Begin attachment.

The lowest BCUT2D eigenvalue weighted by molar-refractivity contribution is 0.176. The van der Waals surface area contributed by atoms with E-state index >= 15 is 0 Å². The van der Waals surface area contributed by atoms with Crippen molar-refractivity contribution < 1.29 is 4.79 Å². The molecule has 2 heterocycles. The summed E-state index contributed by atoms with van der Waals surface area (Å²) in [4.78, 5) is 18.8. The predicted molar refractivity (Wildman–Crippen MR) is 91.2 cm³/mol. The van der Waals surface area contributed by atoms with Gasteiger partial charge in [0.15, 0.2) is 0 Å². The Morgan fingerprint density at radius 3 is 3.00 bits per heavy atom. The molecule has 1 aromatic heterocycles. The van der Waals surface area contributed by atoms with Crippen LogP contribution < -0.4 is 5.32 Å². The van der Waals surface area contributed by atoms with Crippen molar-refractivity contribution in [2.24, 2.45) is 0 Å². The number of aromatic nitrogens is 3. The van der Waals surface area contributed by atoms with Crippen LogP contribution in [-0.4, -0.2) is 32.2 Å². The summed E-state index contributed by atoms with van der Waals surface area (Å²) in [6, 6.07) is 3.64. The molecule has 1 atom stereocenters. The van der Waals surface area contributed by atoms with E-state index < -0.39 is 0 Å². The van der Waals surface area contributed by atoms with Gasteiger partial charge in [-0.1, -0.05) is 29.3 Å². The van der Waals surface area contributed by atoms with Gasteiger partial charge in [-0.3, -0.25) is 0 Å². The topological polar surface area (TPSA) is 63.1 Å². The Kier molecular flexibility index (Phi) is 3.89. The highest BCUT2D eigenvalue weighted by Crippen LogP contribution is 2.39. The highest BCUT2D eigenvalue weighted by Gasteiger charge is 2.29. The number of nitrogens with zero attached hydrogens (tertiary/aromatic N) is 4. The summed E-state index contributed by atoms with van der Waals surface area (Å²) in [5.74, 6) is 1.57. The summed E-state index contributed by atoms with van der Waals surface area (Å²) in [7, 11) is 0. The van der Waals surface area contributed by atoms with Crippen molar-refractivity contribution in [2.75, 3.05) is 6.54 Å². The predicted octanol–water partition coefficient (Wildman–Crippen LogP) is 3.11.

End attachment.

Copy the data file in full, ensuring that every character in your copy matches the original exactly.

The lowest BCUT2D eigenvalue weighted by molar-refractivity contribution is 0.176. The van der Waals surface area contributed by atoms with E-state index >= 15 is 0 Å². The van der Waals surface area contributed by atoms with Crippen molar-refractivity contribution < 1.29 is 4.79 Å². The molecule has 2 heterocycles. The summed E-state index contributed by atoms with van der Waals surface area (Å²) in [4.78, 5) is 18.8. The predicted molar refractivity (Wildman–Crippen MR) is 91.2 cm³/mol. The van der Waals surface area contributed by atoms with Gasteiger partial charge in [0.15, 0.2) is 0 Å². The Morgan fingerprint density at radius 3 is 3.00 bits per heavy atom. The molecule has 1 aromatic heterocycles. The van der Waals surface area contributed by atoms with Crippen LogP contribution < -0.4 is 5.32 Å². The van der Waals surface area contributed by atoms with Crippen molar-refractivity contribution in [2.24, 2.45) is 0 Å². The number of aromatic nitrogens is 3. The van der Waals surface area contributed by atoms with Crippen LogP contribution in [-0.4, -0.2) is 32.2 Å². The summed E-state index contributed by atoms with van der Waals surface area (Å²) in [6, 6.07) is 3.64. The molecule has 1 atom stereocenters. The van der Waals surface area contributed by atoms with E-state index < -0.39 is 0 Å². The van der Waals surface area contributed by atoms with Gasteiger partial charge in [-0.1, -0.05) is 29.3 Å². The van der Waals surface area contributed by atoms with Gasteiger partial charge in [-0.3, -0.25) is 0 Å². The topological polar surface area (TPSA) is 63.1 Å². The Kier molecular flexibility index (Phi) is 3.89. The highest BCUT2D eigenvalue weighted by Crippen LogP contribution is 2.39. The highest BCUT2D eigenvalue weighted by Gasteiger charge is 2.29. The number of nitrogens with zero attached hydrogens (tertiary/aromatic N) is 4. The summed E-state index contributed by atoms with van der Waals surface area (Å²) in [5.74, 6) is 1.57. The summed E-state index contributed by atoms with van der Waals surface area (Å²) in [7, 11) is 0. The van der Waals surface area contributed by atoms with Crippen molar-refractivity contribution in [2.75, 3.05) is 6.54 Å². The predicted octanol–water partition coefficient (Wildman–Crippen LogP) is 3.11.